Guidance material

Protecting the public sector from criminal networks

At IBAC, part of our role is to investigate and stop criminal networks successfully exploiting the Victorian public sector.

IBAC is Victoria’s independent anti-corruption and police oversight agency. We’re here to prevent and expose public sector corruption and police misconduct, with the overall goal of strengthening integrity within our state.

An important part of what we do is acting against the threat of organised crime groups who try to develop contacts within the public sector. They do this to access restricted information, falsify records, or influence decisions, which could help them conduct illegal activities and allow them to avoid detection.

Identifying criminal networks

Criminal networks are groups of two or more people working together to commit serious crimes and offences.

These organised crime groups target public sector employees and attempt to build relationships that could help further their illegal activities and avoid detection by law enforcement.

If you work in the public sector, you could be targeted

Our investigations show organised crime groups target all levels of public sector employees.

Whether you are a council worker, a department officer or work in law enforcement, you need to be aware of the risk of criminal networks.

Reporting any suspicious activity to IBAC will help us keep the public sector free from organised crime.


Frequently Asked Questions

  • If your organisation has access to information or items that may be of value to organised crime groups, then you could be targeted.

    Organisations most likely to be targeted are those with:

    • decision making and regulatory powers, including organisations overseeing the security, construction, planning, and liquor and gambling industries
    • access to sensitive information or law enforcement details
    • access to large identity databases with personal identification information that could lead to identity theft, witness intimidation and extortion, or could be sold to other criminal groups
    • control of property or goods with high resale value.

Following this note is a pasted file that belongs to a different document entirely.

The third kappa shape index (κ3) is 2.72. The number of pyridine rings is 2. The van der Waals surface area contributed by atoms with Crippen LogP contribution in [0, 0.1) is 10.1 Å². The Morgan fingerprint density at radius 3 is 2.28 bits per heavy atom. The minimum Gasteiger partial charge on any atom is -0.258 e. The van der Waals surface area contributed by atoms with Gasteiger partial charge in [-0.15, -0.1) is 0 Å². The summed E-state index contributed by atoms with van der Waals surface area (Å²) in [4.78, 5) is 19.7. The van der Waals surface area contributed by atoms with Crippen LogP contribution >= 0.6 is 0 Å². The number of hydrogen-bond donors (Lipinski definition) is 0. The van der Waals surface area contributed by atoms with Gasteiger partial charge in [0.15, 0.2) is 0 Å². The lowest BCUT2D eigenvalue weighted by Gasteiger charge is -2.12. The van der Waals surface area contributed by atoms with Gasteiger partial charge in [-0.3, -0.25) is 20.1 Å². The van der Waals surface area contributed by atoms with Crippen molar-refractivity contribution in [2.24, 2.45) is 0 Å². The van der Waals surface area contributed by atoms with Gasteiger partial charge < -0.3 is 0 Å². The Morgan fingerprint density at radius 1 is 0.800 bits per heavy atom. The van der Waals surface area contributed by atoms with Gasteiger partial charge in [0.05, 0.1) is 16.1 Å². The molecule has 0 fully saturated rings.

1. Make security a priority. Conduct risk assessments, perform regular random audits, and apply protections to high-value information.
    2. Identify associations with criminal groups. Implement policies for employees to declare associations; make it mandatory during recruitment and employment; and define consequences for non-compliance.
    3. Have strong pre-employment checks in place. Vet employees based on access and sensitivity levels; regularly monitor security clearances; and strengthen vetting for positions with increased access.
    4. When using third-party recruitment agencies, follow the appropriate procurement processes and conduct due diligence to ensure they follow merit-based selection processes and have ethical practices.
  • There are several signs that could indicate someone has criminal associations. For example, the person may:

    • display unexplained wealth
    • request information that is not part of their role
    • seek access to systems that are not part of their role
    • work overtime or unusual hours
    • not take leave.
    1. Avoid any risk-taking behaviours that may lead to you being personally compromised by criminal networks including becoming financially implicated or indebted.
    2. Exercise caution when using social media platforms because criminals may target you through these channels. Do not use social media to communicate sensitive information about your organisation, do not click on suspicious messages or links from unknown senders, and be wary when accepting friend requests from people you don’t know.
    3. Don’t provide any details on your role, processes, systems or information you hold associated with your employment to anyone who doesn’t work at your organisation. Refuse any offers of payment for providing this kind of information to anyone.
    4. Consider any pre-existing relationships that could put you in a compromising position through shared interests. Declare any actual, potential or perceived conflicts of interest to your employer.